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Ground and Flight Test Techniques and Measurement Technologies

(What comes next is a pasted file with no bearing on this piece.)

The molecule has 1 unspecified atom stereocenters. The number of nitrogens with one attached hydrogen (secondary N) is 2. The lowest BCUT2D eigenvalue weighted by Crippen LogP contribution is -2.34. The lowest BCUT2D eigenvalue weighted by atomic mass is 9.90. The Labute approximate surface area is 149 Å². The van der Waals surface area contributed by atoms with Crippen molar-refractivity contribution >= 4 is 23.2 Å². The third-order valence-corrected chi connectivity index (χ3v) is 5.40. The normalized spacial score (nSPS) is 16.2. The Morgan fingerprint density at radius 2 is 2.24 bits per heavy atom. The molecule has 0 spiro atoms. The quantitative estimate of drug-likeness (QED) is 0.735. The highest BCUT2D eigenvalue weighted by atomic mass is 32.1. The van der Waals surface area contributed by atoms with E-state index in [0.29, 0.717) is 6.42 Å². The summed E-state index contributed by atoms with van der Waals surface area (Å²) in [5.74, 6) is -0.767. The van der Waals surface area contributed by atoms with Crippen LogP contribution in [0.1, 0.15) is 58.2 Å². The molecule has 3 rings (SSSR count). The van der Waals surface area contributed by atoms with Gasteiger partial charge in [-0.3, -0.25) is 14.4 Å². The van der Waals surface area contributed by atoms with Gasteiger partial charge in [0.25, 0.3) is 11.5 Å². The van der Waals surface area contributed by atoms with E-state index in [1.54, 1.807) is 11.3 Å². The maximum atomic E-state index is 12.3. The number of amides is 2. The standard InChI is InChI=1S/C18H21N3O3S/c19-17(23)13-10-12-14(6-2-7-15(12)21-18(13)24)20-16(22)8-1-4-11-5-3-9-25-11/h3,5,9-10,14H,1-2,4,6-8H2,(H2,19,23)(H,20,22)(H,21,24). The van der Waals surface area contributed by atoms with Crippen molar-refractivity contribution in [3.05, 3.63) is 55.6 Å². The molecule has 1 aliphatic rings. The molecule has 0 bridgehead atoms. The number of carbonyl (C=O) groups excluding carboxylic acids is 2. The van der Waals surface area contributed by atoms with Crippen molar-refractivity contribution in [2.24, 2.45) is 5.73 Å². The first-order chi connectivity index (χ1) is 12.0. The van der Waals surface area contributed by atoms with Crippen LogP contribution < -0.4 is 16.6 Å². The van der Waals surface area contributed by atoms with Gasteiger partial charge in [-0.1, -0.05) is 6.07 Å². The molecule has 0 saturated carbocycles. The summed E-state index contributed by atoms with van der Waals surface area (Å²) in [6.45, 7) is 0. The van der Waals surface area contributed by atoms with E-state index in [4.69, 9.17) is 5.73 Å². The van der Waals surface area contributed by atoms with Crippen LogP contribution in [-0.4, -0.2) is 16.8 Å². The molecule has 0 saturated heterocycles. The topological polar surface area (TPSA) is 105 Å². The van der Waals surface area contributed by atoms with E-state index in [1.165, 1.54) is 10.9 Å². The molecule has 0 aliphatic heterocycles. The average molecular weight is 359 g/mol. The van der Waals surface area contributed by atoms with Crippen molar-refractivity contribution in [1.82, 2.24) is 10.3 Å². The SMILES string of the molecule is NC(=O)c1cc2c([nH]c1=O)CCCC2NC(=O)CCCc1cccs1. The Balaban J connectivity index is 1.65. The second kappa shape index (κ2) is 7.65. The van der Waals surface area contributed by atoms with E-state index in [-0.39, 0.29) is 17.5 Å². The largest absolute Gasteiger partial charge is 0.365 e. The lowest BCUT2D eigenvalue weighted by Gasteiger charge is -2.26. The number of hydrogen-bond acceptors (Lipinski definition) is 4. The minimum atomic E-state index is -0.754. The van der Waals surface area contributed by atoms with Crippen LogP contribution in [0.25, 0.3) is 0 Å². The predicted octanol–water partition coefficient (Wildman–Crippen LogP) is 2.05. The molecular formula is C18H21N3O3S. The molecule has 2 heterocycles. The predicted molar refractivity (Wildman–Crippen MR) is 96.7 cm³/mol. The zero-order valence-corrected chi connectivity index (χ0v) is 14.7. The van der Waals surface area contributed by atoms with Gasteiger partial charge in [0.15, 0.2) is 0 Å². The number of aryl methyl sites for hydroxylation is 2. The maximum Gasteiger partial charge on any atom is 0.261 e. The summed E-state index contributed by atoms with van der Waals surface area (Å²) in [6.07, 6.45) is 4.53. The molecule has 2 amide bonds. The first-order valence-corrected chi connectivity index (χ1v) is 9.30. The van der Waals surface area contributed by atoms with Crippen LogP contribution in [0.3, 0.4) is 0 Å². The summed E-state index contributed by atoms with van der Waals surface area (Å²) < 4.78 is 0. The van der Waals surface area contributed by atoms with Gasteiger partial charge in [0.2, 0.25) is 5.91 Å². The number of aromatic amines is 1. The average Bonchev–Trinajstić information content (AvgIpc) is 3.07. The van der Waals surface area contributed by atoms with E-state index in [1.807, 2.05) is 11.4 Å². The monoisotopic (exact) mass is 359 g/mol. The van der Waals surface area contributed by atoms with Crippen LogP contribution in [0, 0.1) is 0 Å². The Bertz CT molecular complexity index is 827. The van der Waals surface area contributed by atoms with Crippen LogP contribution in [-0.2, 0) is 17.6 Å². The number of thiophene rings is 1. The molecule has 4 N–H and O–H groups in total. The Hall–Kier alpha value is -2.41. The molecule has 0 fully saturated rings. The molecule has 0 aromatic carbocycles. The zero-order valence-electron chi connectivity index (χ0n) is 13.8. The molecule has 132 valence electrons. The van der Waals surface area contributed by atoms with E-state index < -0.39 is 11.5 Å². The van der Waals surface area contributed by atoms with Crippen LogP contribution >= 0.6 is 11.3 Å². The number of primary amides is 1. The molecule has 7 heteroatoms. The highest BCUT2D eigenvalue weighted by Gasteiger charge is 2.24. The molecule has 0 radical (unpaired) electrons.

Lead Center: DFRC NASA is committed to effective support and execution of flight research. This includes developing test techniques that improve the control of in-flight test conditions, expanding measurement and analysis methodologies, and improving test data acquisition and management with sensors and systems that have fast response, low volume, minimal intrusion, and high accuracy and reliability. By using state-of-the-art flight test techniques along with novel measurement and data acquisition technologies, NASA will be able to conduct flight research more effectively and also meet the challenges presented by NASA's cutting edge research and development programs. NASA’s Aeronautical Test Program (ATP) supports a variety of flight regimes and vehicle types ranging from civil transports, low-speed, to high-altitude long-endurance to supersonic and access-to-space. Therefore, this solicitation can cover a wide range of flight conditions and craft. NASA also requires improved measurement and analysis techniques for acquisition of real-time, in-flight data used to determine aerodynamic, structural, flight control, and propulsion system performance characteristics. These data will also be used to provide test conductors the information to safely expand the flight and test envelopes of aerospace vehicles and components. This requirement includes the development of sensors to enhance the monitoring of test aircraft safety and atmospheric conditions during flight testing. Flight research and test capability proposals should be relevant to the following NASA aeronautical test facilities: Western Aeronautical Test Range, Aero-Structures Flight Loads Laboratory, Flight Research Simulation Laboratory, and Research Test Bed Aircraft. Proposals should address innovative methods and technologies to extend the health, maintainability and test capabilities of these flight research support facilities. Areas of interest include: • Multi-disciplinary nonlinear dynamic systems prediction, modeling, identification, simulation, and control of aerospace vehicles. • Test techniques for conducting in-flight boundary layer flow visualization, shock wave propagation, Schlieren photography, near and far-field sonic boom determination, atmospheric modeling. • Active flow control techniques for performance and acoustic noise reduction. • Intelligent health monitoring for hybrid or all electric distributed propulsion systems. • Methods for significantly extending the life of electric aircraft propulsion energy sources (e.g., batteries). • Innovative acoustic noise reduction technology for structural and propulsion systems. • Techniques for manufacturing lighter, thinner, and tougher engine fan blades than current state-of-the-art. • Measurement technologies for steady & unsteady aerodynamic, aero-thermal dynamics, structural dynamics, stability & control, and propulsion system performance. • Verification & Validation (V&V) of complex highly integrated flight systems including hardware-in-the-loop testing. • Innovative techniques that enable safer operations of aircraft (e.g., non-destructive examination of composites through ultrasonic techniques).
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